Colors to Use With Black, White and Gray
Every room deserves a touch of black. It’s a great foil for almost any other color but especially the primaries of red, yellow and blue. Purples and some blues might struggle against black because it will make them seem muddy or dull.
White is the perfect color. It goes with absolutely everything: it will brighten the dullest of colors; it can cool down a room drenched in reds and oranges; it works equally well in classic schemes like blue and white or modern combinations of gray and yellow. White is fresh when used with greens, will intensify purples and cobalt blues and will give an instant lift to a room of neutrals (tan, beige, brown).
Gray is a little more tricky – you have to pay particular care with the undertones (I wrote about these in the first article in this series). I think gray plays best with brighter, stronger colors like yellow, hot pink, red or black. Avoid colors that are a little muddy or greyed down like sage or mid-tone tans because they don’t play as well with gray.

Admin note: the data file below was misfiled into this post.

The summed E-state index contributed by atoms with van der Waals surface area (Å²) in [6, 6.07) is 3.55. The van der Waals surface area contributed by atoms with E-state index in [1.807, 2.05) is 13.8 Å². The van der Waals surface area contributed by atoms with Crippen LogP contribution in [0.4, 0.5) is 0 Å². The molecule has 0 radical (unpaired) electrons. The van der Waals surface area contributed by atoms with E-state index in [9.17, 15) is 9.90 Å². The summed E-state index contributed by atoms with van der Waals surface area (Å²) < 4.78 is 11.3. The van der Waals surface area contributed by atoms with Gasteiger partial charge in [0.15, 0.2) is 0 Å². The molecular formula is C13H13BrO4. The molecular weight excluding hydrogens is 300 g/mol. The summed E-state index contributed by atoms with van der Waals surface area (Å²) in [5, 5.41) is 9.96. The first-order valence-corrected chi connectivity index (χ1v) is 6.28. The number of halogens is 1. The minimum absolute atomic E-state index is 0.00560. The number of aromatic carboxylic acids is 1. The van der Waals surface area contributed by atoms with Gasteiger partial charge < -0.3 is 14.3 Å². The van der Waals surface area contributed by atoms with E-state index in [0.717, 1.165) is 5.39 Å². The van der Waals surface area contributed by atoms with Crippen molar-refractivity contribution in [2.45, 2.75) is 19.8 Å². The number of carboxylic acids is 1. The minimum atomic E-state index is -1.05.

We’ve recently had several readers ask about using gray with browns, specifically brown furnishings. I think it can work beautifully as long as there is enough contrast between the shade of gray and the furniture tones. Here are a couple of examples:
Just as black and white are opposing colors, they have opposing reactions in feng shui. Black is associated with the water element (the deepest, darkest part of water) and can be a source of inspiration. However, it is very powerful color so should be used sparingly so as to avoid feeling oppressive. White, on the other hand, inspires leadership and creativity. Attached to the metal element, it stands for purity. The energy level associated with white is quite low so all white rooms or even all white walls run the risk of becoming stagnant. Restore the energy level by using bright things on the walls.
What’s Your Take on Black, White or Gray?
Do you use much black in your home? Are you a proponent of all white walls? Where do you stand about the hot new color of gray? We’re always interested in what you think and how color works in your home.